Loving the cold
Welcome to ‘The Big Freeze’, which is as cold as its name implies. And while you might think me daft, in a lot of ways The Netherlands has never been better, because winter weather gives us new ways to enjoy life. A temperature of -23 was recorded in the village of Markenesse in Flevoland (east of Amsterdam) on the night of Friday, February 3 – the coldest temperature recorded in the Netherlands this century. If this keeps up, we’ll get to see an Elfstedentocht, or ‘Eleven cities tour’, a Dutch speed skating competition that is the longest in the world, held in Friesland in winter if it gets cold enough. This only happens every 15 years or so, and since the last Elfstedentocht was in 1997, we’re probably due – and some of the Dutch are absolutely giddy. Speed skating is a beloved sport in a country that is flat and cold and snow-less enough that skating has actually been a way to get around since the 17th century. My Dutch friends tell me that the hotels are already booked all along the route, and if you even want to see the race then you need to go early, because half the Netherlands will be alongside the rivers and canals cheer the participants along the 200km route. The Dutch meteorological service predicted 25cm of ice along the route on Sunday February 5, and since only 15cm of ice is required, it giet oan! (‘it is on!’ in Frisian).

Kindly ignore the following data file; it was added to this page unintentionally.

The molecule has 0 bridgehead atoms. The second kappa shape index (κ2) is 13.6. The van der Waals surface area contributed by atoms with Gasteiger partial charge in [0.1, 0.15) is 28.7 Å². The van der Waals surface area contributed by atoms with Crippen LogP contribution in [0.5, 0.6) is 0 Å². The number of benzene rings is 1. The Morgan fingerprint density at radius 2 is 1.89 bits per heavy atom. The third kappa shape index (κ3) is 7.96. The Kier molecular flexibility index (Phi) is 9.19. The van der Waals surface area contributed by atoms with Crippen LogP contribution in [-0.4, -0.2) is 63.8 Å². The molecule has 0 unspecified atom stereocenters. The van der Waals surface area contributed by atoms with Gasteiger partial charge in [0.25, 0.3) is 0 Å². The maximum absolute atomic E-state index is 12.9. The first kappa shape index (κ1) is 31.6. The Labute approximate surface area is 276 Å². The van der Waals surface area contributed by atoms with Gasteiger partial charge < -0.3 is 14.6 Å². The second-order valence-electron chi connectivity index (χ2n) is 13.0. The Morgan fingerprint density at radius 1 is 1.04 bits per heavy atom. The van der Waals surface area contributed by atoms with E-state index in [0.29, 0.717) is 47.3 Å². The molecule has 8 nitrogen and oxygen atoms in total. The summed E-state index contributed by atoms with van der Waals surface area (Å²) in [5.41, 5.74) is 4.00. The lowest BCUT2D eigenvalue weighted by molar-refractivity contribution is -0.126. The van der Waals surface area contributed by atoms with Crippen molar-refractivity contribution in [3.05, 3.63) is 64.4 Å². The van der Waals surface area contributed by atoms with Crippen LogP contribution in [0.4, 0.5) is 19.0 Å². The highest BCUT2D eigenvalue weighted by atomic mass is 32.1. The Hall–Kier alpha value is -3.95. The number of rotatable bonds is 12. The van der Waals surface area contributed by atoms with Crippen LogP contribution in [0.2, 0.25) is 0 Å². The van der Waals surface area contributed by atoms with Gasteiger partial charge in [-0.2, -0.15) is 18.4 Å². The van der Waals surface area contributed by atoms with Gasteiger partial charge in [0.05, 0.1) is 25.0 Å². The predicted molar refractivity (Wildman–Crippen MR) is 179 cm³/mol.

We’re also finally getting a bit of snow, which leads me to ask: is snow a great part of winter, or the greatest part of winter? I’m from Alaska, and I love the snow. It gives the world a muffled stillness, a quiet beauty, and even asks you to slow down and appreciate it. This is especially true in the Netherlands, where just a few centimeters of snow brings life to a crawl, if not a full stop. As an Alaskan, I find this pretty humorous: during winter in Alaska drivers are going 100 kilometers an hour on the highway, just as they do in summer. But I hope everyone is appreciating the snow too, even though they’re also probably cursing it for dragging out their daily commutes. Sure the trains stop, drivers panic and biking is a pain – so this weekend, don’t worry about getting around. Forget about clubbing in Rotterdam. The museums in Amsterdam will still be there a couple weeks from now. Take some time to enjoy your town in a way you might not get to again, especially if you’re an international student – many of us have either never seen snow or have never felt so at home. Have a snowball fight. Stomp out a note for your friends on the 15th floor. Take cool pictures. Go ice skating. And afterwards, come inside and enjoy a hot chocolate – I swear it tastes better after being out in the cold.
Devin Malone, a recent MSc graduate in industrial ecology, is from Anchorage, Alaska.